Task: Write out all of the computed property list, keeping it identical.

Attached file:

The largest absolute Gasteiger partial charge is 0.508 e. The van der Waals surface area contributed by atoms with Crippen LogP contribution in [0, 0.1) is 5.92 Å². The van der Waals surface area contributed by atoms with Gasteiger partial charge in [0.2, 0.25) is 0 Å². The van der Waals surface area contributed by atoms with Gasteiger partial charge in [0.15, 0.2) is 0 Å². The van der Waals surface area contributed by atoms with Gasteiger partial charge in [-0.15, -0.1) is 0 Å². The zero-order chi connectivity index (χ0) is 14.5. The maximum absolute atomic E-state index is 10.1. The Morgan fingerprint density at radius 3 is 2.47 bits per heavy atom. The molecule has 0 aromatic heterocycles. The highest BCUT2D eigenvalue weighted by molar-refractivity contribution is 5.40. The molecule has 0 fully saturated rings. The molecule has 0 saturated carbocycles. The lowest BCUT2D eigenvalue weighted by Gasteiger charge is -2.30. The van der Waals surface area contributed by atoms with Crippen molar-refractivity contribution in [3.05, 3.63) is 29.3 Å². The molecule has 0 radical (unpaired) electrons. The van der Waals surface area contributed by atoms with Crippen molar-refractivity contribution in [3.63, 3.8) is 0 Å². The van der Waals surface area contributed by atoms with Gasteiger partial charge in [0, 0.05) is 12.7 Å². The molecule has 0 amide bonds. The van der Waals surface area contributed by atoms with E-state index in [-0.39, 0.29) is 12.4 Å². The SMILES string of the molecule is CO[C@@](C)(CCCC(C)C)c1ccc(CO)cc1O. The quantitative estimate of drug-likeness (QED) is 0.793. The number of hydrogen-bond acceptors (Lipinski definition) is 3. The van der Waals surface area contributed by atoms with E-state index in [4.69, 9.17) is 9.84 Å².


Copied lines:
The largest absolute Gasteiger partial charge is 0.508 e. The van der Waals surface area contributed by atoms with Crippen LogP contribution in [0, 0.1) is 5.92 Å². The van der Waals surface area contributed by atoms with Gasteiger partial charge in [0.2, 0.25) is 0 Å². The van der Waals surface area contributed by atoms with Gasteiger partial charge in [0.15, 0.2) is 0 Å². The van der Waals surface area contributed by atoms with Gasteiger partial charge in [-0.15, -0.1) is 0 Å². The zero-order chi connectivity index (χ0) is 14.5. The maximum absolute atomic E-state index is 10.1. The Morgan fingerprint density at radius 3 is 2.47 bits per heavy atom. The molecule has 0 aromatic heterocycles. The highest BCUT2D eigenvalue weighted by molar-refractivity contribution is 5.40. The molecule has 0 fully saturated rings. The molecule has 0 saturated carbocycles. The lowest BCUT2D eigenvalue weighted by Gasteiger charge is -2.30. The van der Waals surface area contributed by atoms with Crippen molar-refractivity contribution in [3.05, 3.63) is 29.3 Å². The molecule has 0 radical (unpaired) electrons. The van der Waals surface area contributed by atoms with Crippen molar-refractivity contribution in [3.63, 3.8) is 0 Å². The van der Waals surface area contributed by atoms with Gasteiger partial charge in [0, 0.05) is 12.7 Å². The molecule has 0 amide bonds. The van der Waals surface area contributed by atoms with E-state index in [-0.39, 0.29) is 12.4 Å². The SMILES string of the molecule is CO[C@@](C)(CCCC(C)C)c1ccc(CO)cc1O. The quantitative estimate of drug-likeness (QED) is 0.793. The number of hydrogen-bond acceptors (Lipinski definition) is 3. The van der Waals surface area contributed by atoms with E-state index in [4.69, 9.17) is 9.84 Å².